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February 15, 2014

Dear Friends:

PLEASE read the email below, which I just received, sent by the CRS-related office of CATHOLICS CONFRONT GLOBAL POVERTY.I have mixed feelings. On the one hand, I am glad President Obama signed it. On the other hand< Catholic bishops vigorously protested against the “devastating cuts” the President, under pressure, was forced to accept to pass the Bill. This pressure was applied by people whose conversion must be at the center of our prayers. These are politicians (Tea Party, and others best left unmentioned for now) whose hearts “have been robbed of the capacity to weep for the suffering and the poor” (Pope Francis, First Homily at Lampedusa).. Pope Francis further tell us: “How can it be that it is not a news item when an elderly homeless person dies of exposure, but it is news when the stock market loses two points? Can we continue to stand by when food is thrown away while people are starving? . . . Human beings are themselves considered consumer goods to be used and then discarded . . . It is no longer simply about exploitation and oppression, but something new. . . . The excluded are not the “exploited” but the outcast, the “leftovers” (Apostolic Exhortation “The Joy of the Gospel,” 53).

Pope Francis is a Jesuit, and since the XVII century, Jesuits doctors and mystics have been the privileged teachers and preachers of the spirituality of the Sacred Heart of Jesus. In that Heart, pierced by our arrogance, our selfishness, our inability to weep for the poor and the excluded, we are all called to find a home, and, in the words of John Paul II (“Sollicitudo Rei Socialis,” 42), preferentially, those poor, those despised by our bloated societies of consumerism, of unbridled wealth, where “the thirst for power and possessions knows no limits” (Pope Francis, “The Joy of the Gospel,” 56).

We are created to thirst for God, our Abba, dearest Father, whose human face shines in the Crucified and Risen Jesus, given to us by the Spirit, and in Him and through Him, we are called to thirst for those whom society banishes outside, ridicules and neglects, for the poor and the excluded. Let us pray that the plea of the American bishops, committed to restore those “devastating cuts” demanded by those politicians whose hearts are shut to the poor and the marginalized, who can no longer weep, will be heard. Let us pray that the Lord’s promise, given to Israel through Ezekiel (“I will take away their hearts of stone, and give them hearts of flesh” [Ez 36: 25-27] ), will be fulfilled and those hearts of stone who have condemned a number of the hungry and poor to further pain, will be changed into hearts of flesh. For, let us not forget, Jesus’ own unconditional, boundless and tender love, is also our judgment. When we reject the invitation to tenderness, and blunt our hearts into an incapacity to weep, it is we, not God, who pass final judgment on ourselves. God does not send anyone to hell, We do that to ourselves. The rejection of the call to mercy and tenderness is our judgment. Let us never tire of reading Mtt 25: 31-46: “For I was hungry, and you gave me to eat . . .” but to those on the left: “For I was hungry, and you did not give me to eat . . .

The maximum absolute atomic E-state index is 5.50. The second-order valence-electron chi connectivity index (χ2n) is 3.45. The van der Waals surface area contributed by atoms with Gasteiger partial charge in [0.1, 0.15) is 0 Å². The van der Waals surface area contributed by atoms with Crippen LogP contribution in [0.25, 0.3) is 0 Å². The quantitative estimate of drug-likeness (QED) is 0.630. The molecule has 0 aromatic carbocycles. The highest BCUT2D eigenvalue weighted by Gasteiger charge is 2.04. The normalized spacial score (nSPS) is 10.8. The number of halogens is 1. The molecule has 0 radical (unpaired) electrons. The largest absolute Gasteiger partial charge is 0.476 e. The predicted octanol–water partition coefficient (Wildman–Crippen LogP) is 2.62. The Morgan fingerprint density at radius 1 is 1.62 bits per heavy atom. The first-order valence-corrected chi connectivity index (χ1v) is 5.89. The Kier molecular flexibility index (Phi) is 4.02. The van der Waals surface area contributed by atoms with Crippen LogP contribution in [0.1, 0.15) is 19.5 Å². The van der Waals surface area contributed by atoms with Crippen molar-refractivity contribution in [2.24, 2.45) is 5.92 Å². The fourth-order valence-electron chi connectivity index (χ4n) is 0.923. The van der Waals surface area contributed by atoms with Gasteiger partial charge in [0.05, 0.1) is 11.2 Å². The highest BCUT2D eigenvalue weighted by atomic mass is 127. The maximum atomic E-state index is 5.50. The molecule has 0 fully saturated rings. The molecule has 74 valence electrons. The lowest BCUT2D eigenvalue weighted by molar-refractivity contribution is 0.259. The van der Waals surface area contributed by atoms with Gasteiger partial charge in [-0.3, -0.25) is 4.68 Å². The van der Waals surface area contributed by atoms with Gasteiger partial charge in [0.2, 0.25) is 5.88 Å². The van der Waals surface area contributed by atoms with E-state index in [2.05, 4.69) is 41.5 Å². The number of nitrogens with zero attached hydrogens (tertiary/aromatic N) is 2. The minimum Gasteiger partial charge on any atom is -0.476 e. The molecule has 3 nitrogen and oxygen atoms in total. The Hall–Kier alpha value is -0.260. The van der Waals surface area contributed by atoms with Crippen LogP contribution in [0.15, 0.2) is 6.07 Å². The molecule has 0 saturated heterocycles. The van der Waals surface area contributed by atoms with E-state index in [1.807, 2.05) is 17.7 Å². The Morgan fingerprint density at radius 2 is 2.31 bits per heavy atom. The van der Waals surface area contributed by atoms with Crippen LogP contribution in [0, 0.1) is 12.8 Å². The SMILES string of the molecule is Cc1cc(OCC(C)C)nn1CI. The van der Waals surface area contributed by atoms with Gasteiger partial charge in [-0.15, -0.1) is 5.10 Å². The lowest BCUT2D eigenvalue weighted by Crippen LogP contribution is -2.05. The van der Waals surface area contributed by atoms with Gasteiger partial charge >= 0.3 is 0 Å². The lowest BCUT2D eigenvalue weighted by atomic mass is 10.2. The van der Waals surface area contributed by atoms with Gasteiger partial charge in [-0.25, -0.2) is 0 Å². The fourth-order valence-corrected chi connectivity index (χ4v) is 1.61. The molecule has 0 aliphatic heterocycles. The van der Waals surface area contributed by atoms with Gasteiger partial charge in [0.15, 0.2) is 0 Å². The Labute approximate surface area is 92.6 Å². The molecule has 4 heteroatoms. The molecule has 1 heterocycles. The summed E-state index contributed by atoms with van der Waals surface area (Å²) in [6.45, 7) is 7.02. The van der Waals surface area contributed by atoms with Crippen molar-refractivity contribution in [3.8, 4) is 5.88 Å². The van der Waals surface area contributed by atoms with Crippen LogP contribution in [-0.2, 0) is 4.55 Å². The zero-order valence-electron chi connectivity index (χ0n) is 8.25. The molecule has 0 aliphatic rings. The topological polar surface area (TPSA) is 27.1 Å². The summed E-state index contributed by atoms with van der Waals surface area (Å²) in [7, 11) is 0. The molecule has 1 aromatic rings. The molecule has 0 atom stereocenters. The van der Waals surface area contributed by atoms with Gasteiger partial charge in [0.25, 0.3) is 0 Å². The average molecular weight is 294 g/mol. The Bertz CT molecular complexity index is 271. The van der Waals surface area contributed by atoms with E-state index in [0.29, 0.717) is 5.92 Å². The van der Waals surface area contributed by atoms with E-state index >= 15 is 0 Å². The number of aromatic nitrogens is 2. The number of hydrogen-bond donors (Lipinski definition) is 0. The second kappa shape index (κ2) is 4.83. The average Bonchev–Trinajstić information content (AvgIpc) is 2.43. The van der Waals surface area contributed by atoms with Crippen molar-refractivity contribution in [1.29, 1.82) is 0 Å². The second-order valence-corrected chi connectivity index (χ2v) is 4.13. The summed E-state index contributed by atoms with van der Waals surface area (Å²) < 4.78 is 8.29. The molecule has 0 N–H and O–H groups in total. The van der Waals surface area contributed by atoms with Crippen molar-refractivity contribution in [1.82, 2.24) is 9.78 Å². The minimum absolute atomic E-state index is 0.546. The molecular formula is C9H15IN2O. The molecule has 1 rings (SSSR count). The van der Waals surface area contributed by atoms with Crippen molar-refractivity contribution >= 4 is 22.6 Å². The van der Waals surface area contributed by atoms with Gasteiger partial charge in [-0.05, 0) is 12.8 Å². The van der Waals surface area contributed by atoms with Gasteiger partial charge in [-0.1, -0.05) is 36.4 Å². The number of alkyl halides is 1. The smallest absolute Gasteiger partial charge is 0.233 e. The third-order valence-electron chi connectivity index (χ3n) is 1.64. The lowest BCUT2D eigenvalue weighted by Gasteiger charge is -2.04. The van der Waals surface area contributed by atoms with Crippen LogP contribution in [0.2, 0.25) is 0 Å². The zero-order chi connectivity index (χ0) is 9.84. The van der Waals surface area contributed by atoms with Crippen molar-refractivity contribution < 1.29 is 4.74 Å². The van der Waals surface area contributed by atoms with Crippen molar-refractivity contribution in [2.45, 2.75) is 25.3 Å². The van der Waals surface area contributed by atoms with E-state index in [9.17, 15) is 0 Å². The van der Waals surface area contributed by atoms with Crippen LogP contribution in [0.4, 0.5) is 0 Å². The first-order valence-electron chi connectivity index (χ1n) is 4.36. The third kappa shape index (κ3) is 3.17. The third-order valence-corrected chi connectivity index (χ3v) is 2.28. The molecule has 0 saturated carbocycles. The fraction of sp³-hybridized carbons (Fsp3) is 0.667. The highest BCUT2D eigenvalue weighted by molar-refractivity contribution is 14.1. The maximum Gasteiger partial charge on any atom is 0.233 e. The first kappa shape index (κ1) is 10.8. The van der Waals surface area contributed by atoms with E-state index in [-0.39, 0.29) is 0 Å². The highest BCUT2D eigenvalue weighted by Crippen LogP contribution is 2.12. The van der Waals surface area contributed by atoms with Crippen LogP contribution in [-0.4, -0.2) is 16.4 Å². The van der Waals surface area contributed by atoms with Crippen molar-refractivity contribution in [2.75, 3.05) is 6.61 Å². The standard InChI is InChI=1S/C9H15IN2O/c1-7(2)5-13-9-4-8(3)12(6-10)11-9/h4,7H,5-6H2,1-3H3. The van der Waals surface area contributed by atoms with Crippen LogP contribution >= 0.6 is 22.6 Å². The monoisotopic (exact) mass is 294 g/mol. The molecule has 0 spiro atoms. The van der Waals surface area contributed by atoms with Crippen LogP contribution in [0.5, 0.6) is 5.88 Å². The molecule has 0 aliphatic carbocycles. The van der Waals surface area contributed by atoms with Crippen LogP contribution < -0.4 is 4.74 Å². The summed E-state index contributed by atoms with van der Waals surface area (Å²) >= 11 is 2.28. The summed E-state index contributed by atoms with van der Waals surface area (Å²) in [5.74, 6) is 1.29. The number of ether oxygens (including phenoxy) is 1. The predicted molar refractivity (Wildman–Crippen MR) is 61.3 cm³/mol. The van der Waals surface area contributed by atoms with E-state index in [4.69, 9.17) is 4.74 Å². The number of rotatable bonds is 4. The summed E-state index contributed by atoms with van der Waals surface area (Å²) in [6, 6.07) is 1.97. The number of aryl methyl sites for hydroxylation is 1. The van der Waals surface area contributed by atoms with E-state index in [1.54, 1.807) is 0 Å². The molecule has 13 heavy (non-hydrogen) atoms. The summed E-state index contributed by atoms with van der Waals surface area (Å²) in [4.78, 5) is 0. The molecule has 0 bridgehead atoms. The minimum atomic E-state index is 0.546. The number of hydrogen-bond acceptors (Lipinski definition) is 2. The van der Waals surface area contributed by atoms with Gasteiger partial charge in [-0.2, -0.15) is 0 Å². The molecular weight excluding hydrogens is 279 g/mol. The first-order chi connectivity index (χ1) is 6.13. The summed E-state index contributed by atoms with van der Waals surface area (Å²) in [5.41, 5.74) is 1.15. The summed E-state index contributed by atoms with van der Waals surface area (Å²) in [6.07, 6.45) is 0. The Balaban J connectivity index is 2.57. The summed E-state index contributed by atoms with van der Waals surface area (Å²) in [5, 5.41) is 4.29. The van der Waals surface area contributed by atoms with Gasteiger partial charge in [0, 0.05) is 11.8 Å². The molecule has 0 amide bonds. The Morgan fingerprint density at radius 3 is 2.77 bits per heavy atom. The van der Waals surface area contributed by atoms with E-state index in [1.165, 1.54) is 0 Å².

Oremus pro invicem
Sixto- the email on the Farm Bill signing sent to me by Catholics Confront Global Poverty follows:

Dear Sixto,

We’re back from Washington, DC and the Catholic Social Ministry Gathering and happy to report that more than 400 Congressional offices were visited during our lobby day on Capitol Hill! The experience energized us and renewed our spirits to confront global poverty despite harrowing weather and more importantly these challenging times. We asked Congress to give peace a chance by supporting negotiations with Iran and between Israelis and Palestinians, and to invest in peace by providing robust funding for poverty-focused development and humanitarian assistance.

A major breakthrough after years of tireless efforts by the Church and advocates around the country, President Obama finally signed Farm Bill legislation last week. The bill was far from perfect, and the Church spoke out strongly against devastating cuts to domestic anti-hunger programs (SNAP). We stand with the Church to ensure that these cuts be restored in the near future.

Despite some of the problems with the new Farm Bill, there were some very important and positive changes made to international food aid programs. They will become more efficient by reaching up to 800,000 more people who will be able to access nutritious, life-saving food with no funding increases. The bill also allows more use of locally purchased food to help communities during crises such as drought or natural disasters. This is major progress because such food purchases can stimulate local markets and promote development.

Thank you for your ongoing support and action on behalf of our brothers and sisters who are poor and marginalized.

Yours in Christ,
Your Catholics Confront Global Poverty team

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Sixto AT THE SUNSET OF OUR LIVES, WE WILL BE JUDGED BY LOVE St. John of the Cross “Sayings of Light and Love,” 59 WE WILL NEVER LOVE ENOUGH Bl. Charles de Foucauld Letter to Marie de Bondy, December 1, 1916, The day of his Martyrdom BLOG:

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